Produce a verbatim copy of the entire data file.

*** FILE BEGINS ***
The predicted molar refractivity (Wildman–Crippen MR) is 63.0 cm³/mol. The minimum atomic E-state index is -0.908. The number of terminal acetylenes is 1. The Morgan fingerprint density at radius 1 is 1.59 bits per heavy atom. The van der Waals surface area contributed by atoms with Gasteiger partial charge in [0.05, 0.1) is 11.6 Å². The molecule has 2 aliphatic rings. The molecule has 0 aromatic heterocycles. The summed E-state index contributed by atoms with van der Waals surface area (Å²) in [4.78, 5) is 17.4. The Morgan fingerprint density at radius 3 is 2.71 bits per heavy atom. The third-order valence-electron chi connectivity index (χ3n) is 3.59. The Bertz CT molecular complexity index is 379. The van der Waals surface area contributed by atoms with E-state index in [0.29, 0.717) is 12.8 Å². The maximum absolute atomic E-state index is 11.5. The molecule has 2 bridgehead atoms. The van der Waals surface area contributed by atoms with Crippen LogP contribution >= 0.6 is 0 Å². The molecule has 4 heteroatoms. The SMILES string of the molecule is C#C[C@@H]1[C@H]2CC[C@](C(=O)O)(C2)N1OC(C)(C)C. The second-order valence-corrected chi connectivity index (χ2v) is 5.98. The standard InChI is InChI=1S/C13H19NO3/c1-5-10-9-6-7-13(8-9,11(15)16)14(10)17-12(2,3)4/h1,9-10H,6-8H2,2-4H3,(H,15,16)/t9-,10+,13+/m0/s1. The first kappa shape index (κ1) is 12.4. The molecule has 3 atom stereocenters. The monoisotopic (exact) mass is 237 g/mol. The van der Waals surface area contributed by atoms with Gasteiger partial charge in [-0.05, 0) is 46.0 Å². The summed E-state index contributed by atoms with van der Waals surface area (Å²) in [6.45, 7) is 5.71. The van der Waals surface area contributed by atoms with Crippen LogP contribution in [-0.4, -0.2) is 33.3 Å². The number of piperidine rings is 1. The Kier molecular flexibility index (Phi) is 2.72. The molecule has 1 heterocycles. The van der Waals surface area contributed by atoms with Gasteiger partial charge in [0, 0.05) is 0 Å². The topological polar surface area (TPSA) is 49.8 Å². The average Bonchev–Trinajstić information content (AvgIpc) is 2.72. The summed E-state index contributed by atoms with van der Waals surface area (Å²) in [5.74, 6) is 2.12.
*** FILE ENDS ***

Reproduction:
The predicted molar refractivity (Wildman–Crippen MR) is 63.0 cm³/mol. The minimum atomic E-state index is -0.908. The number of terminal acetylenes is 1. The Morgan fingerprint density at radius 1 is 1.59 bits per heavy atom. The van der Waals surface area contributed by atoms with Gasteiger partial charge in [0.05, 0.1) is 11.6 Å². The molecule has 2 aliphatic rings. The molecule has 0 aromatic heterocycles. The summed E-state index contributed by atoms with van der Waals surface area (Å²) in [4.78, 5) is 17.4. The Morgan fingerprint density at radius 3 is 2.71 bits per heavy atom. The third-order valence-electron chi connectivity index (χ3n) is 3.59. The Bertz CT molecular complexity index is 379. The van der Waals surface area contributed by atoms with E-state index in [0.29, 0.717) is 12.8 Å². The maximum absolute atomic E-state index is 11.5. The molecule has 2 bridgehead atoms. The van der Waals surface area contributed by atoms with Crippen LogP contribution >= 0.6 is 0 Å². The molecule has 4 heteroatoms. The SMILES string of the molecule is C#C[C@@H]1[C@H]2CC[C@](C(=O)O)(C2)N1OC(C)(C)C. The second-order valence-corrected chi connectivity index (χ2v) is 5.98. The standard InChI is InChI=1S/C13H19NO3/c1-5-10-9-6-7-13(8-9,11(15)16)14(10)17-12(2,3)4/h1,9-10H,6-8H2,2-4H3,(H,15,16)/t9-,10+,13+/m0/s1. The first kappa shape index (κ1) is 12.4. The molecule has 3 atom stereocenters. The monoisotopic (exact) mass is 237 g/mol. The van der Waals surface area contributed by atoms with Gasteiger partial charge in [-0.05, 0) is 46.0 Å². The summed E-state index contributed by atoms with van der Waals surface area (Å²) in [6.45, 7) is 5.71. The van der Waals surface area contributed by atoms with Crippen LogP contribution in [-0.4, -0.2) is 33.3 Å². The number of piperidine rings is 1. The Kier molecular flexibility index (Phi) is 2.72. The molecule has 1 heterocycles. The van der Waals surface area contributed by atoms with Gasteiger partial charge in [0, 0.05) is 0 Å². The topological polar surface area (TPSA) is 49.8 Å². The average Bonchev–Trinajstić information content (AvgIpc) is 2.72. The summed E-state index contributed by atoms with van der Waals surface area (Å²) in [5.74, 6) is 2.12.